She may have been downgraded by the weather people, but Cyclone Gita still packed a punch. To prepare for her arrival on Tuesday we moved from the Golden Bay area to Marchwood Park camp in Motueka. and hunkered down. The heavy rain arrived on Tuesday morning, noisily beating down on the caravan roof. The puddles started to join up into a rather large lake outside our van, across the roadway, and across the camping area to the side of us. Then the winds arrived, sudden gusts kept shaking the van, and I for one was certainly worried what the night would hold. We cooked and ate the evening meal, watched the TV news, seeing the devastation which Gita had brought to some areas of the country. Eventually as the evening drew on, the wind started to die down a bit, perhaps Gita was moving on?
Heavy rain all day
During our day tucked up inside the van we checked the news and weather reports on TV, read some blogs, flicked through a magazine, and I did a bit more on my stitching. My bits and pieces are tucked away in my sewing pouch. I diligently stitched on for a while, but I must admit it was hard to settle with worrying about the storm.
The following day we woke to sunshine and counted our blessings. The lake of water had drained away, none of the large trees on site came crashing down around us, and the the strong winds hadn’t toppled any vans. We had certainly escaped the worst of the weather. But the news was grim – Ex Cyclone Gita had caused chaos across central New Zealand – roads closed, flights grounded and a state of emergency has been declared in Christchurch, Buller, Westland, Selwyn, Tasman, Taranaki, and Grey District.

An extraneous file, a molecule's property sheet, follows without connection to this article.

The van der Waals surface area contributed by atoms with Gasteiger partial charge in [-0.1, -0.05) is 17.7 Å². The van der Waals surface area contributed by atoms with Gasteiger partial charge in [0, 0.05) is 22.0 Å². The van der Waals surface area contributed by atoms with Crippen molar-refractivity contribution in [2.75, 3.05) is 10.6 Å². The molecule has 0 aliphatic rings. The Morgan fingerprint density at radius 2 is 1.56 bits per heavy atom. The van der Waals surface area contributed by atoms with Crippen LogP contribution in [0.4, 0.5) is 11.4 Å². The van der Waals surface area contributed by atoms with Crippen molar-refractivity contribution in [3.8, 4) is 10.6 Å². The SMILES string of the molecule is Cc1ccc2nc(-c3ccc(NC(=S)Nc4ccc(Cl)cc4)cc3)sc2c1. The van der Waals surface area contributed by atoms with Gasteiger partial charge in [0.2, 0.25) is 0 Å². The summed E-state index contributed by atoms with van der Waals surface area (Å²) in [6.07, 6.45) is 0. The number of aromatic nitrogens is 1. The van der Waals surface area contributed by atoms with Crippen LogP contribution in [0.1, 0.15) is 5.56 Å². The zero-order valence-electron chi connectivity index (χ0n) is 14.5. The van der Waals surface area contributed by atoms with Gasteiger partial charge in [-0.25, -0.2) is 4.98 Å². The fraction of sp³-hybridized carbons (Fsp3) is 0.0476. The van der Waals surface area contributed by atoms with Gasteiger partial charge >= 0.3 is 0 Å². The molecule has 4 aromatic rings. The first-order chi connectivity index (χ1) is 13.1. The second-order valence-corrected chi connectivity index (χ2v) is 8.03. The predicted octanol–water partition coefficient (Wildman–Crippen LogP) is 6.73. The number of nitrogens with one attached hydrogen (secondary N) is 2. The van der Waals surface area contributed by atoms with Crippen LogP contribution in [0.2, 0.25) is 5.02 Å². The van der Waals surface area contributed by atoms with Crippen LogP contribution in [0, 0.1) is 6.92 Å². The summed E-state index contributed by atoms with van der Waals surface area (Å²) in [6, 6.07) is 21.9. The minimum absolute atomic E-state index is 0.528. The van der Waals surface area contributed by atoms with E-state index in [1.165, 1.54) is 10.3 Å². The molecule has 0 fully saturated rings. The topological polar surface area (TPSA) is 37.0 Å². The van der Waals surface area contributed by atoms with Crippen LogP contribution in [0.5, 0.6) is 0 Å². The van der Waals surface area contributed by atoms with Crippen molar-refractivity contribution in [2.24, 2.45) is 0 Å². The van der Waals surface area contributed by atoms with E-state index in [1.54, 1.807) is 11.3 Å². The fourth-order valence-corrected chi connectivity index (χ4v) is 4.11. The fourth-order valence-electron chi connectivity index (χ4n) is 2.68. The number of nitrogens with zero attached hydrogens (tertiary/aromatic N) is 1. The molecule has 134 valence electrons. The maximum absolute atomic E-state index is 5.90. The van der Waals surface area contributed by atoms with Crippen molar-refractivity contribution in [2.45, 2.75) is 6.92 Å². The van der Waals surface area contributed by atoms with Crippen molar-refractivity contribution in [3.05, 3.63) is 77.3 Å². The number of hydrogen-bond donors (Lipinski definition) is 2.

We very fortunate to have made the return journey from Golden Bay over the Takaka Hill in Monday, as it is now impassable, the road badly damaged and closed with 16 slips. Helicopter footage showed the Takaka Hill road cluttered with mud, debris and fallen trees. The damage will take several days to clear. Food supplies for Golden Bay's 5000 locals and 1000 stranded tourists will be delivered by sea tomorrow.
One of the many slips on the Takaka Hill
On a lighter note – let me tell you a family story. This town has a historical connection to the maternal side of my family. A young man on the Green side of the family jumped ship at Motueka and supposedly hid under the voluminous skirts of the publican’s wife while the search was on for the absconder. Once the ship had set sail he was free to start a new life in the colonies and did quite well for himself in business, married and had quite a large number of children. There is even a local street named after him. And how about this blast from the past - this is a photo from our previous visit here six years ago when we tracked down my “family street sign”. Do I look six years younger?
My “family” street sign, named for an early relative